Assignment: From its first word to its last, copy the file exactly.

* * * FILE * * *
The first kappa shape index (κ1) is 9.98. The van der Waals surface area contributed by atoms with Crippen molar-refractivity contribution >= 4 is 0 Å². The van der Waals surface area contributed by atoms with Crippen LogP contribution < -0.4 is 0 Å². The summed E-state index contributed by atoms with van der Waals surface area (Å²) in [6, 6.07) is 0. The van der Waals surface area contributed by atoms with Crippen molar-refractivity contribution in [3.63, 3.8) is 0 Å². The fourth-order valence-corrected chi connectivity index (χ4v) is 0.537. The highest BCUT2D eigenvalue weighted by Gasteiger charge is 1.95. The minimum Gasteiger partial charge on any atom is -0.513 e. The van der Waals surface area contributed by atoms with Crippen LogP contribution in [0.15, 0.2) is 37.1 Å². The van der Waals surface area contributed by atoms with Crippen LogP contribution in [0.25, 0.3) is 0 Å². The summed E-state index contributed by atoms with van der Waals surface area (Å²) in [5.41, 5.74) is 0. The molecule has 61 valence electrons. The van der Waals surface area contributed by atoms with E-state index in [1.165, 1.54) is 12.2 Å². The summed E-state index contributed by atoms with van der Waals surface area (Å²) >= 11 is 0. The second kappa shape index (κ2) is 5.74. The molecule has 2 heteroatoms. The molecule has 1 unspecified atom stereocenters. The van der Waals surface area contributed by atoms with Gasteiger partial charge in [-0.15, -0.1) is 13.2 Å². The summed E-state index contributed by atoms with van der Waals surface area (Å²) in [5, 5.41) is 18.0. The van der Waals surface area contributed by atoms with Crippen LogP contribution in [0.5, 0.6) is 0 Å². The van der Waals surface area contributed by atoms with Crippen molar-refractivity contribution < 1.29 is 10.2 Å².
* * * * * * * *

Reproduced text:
The first kappa shape index (κ1) is 9.98. The van der Waals surface area contributed by atoms with Crippen molar-refractivity contribution >= 4 is 0 Å². The van der Waals surface area contributed by atoms with Crippen LogP contribution < -0.4 is 0 Å². The summed E-state index contributed by atoms with van der Waals surface area (Å²) in [6, 6.07) is 0. The van der Waals surface area contributed by atoms with Crippen molar-refractivity contribution in [3.63, 3.8) is 0 Å². The fourth-order valence-corrected chi connectivity index (χ4v) is 0.537. The highest BCUT2D eigenvalue weighted by Gasteiger charge is 1.95. The minimum Gasteiger partial charge on any atom is -0.513 e. The van der Waals surface area contributed by atoms with Crippen LogP contribution in [0.15, 0.2) is 37.1 Å². The van der Waals surface area contributed by atoms with Crippen LogP contribution in [0.25, 0.3) is 0 Å². The summed E-state index contributed by atoms with van der Waals surface area (Å²) in [5.41, 5.74) is 0. The molecule has 61 valence electrons. The van der Waals surface area contributed by atoms with E-state index in [1.165, 1.54) is 12.2 Å². The summed E-state index contributed by atoms with van der Waals surface area (Å²) >= 11 is 0. The second kappa shape index (κ2) is 5.74. The molecule has 2 heteroatoms. The molecule has 1 unspecified atom stereocenters. The van der Waals surface area contributed by atoms with Gasteiger partial charge in [-0.15, -0.1) is 13.2 Å². The summed E-state index contributed by atoms with van der Waals surface area (Å²) in [5, 5.41) is 18.0. The van der Waals surface area contributed by atoms with Crippen LogP contribution in [0.5, 0.6) is 0 Å². The van der Waals surface area contributed by atoms with Crippen molar-refractivity contribution < 1.29 is 10.2 Å².